When you’re looking for a futures exchange, be on the lookout for warning signs that the company may be a scam. These signs include high-pressure sales tactics, false testimonials, and unregulated practices. These are just a few of the many red flags to look for.
Warning signs of scam futures exchanges
If you’re considering investing in futures or options, you should watch for warning signs of scams. For example, a trading platform that doesn’t meet your liquidity expectations or brokers that won’t let you withdraw money may be a scam. If you find yourself receiving emails from these types of sites, you may want to be cautious.
Scammers will contact you via phone, social media, email, or text message to try to convince you to invest. They will often pretend to be someone you know and make enticing promises about high returns. In addition, they will pose as a real stock broker or investment firm and set up a fake account for you. They will then contact you to sell you your investment.
When it comes to buying and selling futures and options on unregulated futures exchanges, investors should always be vigilant. There are many scammers out there who will copy and pass off fraudulent whitepapers to lure unsuspecting investors. You should be sure to check out every scam website before you invest any money.
High-pressure sales tactics
Many of these scammers use high-pressure sales tactics. The purpose of these techniques is to get the customer to buy something by convincing him or her. These salesmen often use emotional appeals to push the buyer to make a decision. However, if the salesman’s motivation is purely financial, such techniques can backfire.
Low-pressure sales techniques are a good way to mask these sales tactics. The salesman is not less eager to sell, but they try to create a favorable environment for the prospect to make a decision.
False testimonials are used to ruin legitimate businesses and bolster the reputation of scammers. In the world of online reviews, businesses may fabricate and post fake testimonials to harm competitors. These false reviews are illegal, but rarely prosecuted. Most fake review mills operate outside of the United States.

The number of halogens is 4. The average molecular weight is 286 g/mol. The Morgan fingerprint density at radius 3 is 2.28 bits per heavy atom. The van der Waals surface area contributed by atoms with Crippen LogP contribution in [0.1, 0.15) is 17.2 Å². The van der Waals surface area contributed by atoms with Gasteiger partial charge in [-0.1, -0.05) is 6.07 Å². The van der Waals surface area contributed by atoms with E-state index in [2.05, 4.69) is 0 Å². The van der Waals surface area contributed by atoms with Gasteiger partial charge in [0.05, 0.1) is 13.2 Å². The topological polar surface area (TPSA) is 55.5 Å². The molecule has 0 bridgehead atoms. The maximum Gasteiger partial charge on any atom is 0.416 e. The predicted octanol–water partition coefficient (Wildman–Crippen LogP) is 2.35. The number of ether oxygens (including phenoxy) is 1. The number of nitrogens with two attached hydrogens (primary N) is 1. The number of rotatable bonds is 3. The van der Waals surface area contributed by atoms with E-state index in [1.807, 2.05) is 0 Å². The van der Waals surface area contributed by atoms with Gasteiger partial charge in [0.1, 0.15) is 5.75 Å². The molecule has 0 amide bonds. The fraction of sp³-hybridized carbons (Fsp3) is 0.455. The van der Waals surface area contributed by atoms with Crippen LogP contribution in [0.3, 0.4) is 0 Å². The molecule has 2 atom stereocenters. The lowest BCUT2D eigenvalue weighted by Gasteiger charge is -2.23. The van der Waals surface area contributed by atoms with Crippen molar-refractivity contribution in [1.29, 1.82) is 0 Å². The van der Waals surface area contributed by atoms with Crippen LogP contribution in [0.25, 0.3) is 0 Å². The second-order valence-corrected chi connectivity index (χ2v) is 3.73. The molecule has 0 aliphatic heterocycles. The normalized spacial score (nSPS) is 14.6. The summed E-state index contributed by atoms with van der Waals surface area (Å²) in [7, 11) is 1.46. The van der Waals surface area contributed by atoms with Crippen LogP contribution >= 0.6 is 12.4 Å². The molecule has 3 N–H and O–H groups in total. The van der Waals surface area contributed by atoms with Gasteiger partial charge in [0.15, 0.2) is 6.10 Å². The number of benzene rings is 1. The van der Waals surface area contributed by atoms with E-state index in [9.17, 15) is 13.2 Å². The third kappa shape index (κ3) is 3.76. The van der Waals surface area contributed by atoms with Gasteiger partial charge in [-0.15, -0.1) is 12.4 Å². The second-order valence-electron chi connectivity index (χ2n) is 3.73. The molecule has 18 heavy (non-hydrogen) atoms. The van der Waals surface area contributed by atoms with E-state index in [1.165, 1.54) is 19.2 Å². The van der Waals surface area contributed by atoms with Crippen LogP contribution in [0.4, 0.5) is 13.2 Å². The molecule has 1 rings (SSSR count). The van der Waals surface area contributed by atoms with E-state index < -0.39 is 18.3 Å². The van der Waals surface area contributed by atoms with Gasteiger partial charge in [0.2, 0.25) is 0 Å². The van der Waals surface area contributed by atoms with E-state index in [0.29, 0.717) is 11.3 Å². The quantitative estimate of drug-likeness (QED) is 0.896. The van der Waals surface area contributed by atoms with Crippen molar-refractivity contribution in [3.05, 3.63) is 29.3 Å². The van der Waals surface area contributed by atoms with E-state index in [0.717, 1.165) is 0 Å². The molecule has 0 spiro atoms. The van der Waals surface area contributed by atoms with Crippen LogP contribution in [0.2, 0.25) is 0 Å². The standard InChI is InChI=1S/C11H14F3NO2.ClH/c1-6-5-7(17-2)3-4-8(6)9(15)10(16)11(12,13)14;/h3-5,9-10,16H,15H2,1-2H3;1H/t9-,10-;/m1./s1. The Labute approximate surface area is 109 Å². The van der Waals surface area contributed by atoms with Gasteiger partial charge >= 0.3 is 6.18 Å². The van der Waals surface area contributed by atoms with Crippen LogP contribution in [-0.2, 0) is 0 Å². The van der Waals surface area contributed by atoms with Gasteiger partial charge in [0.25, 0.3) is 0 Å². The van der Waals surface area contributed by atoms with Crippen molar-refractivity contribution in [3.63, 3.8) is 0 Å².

Spoofing is an illegal practice that allows traders to manipulate prices and cause the prices of their securities to fluctuate. It has led to more than $1 billion in fines and sanctions from the CFTC and the U.S. Department of Justice, which has targeted these practices. In one recent case, a former employee of J.P. Morgan was found guilty of spoofing.
The Dodd-Frank Wall Street Reform and Consumer Protection Act explicitly prohibits spoofing. Spoofing occurs when a person modifies or cancels an order prior to its execution. According to the CFTC, spoofing must be done “with scienter.” A legitimate cancellation or modification of an order does not qualify as spoofing.
The Justice Department has launched a new initiative aimed at enforcing anti-market manipulation laws in the futures and options markets. This initiative targets market manipulation in different asset classes, including commodities. If successful, this initiative could lead to hefty fines and jail time for traders and brokers. It also aims to identify potential misconduct across various institutions.
Market manipulation involves rigging quotes or prices to make them look like there is more demand than there actually is. The manipulation of stock prices can cause prices to rise or fall dramatically. These methods are especially common for microcap stocks.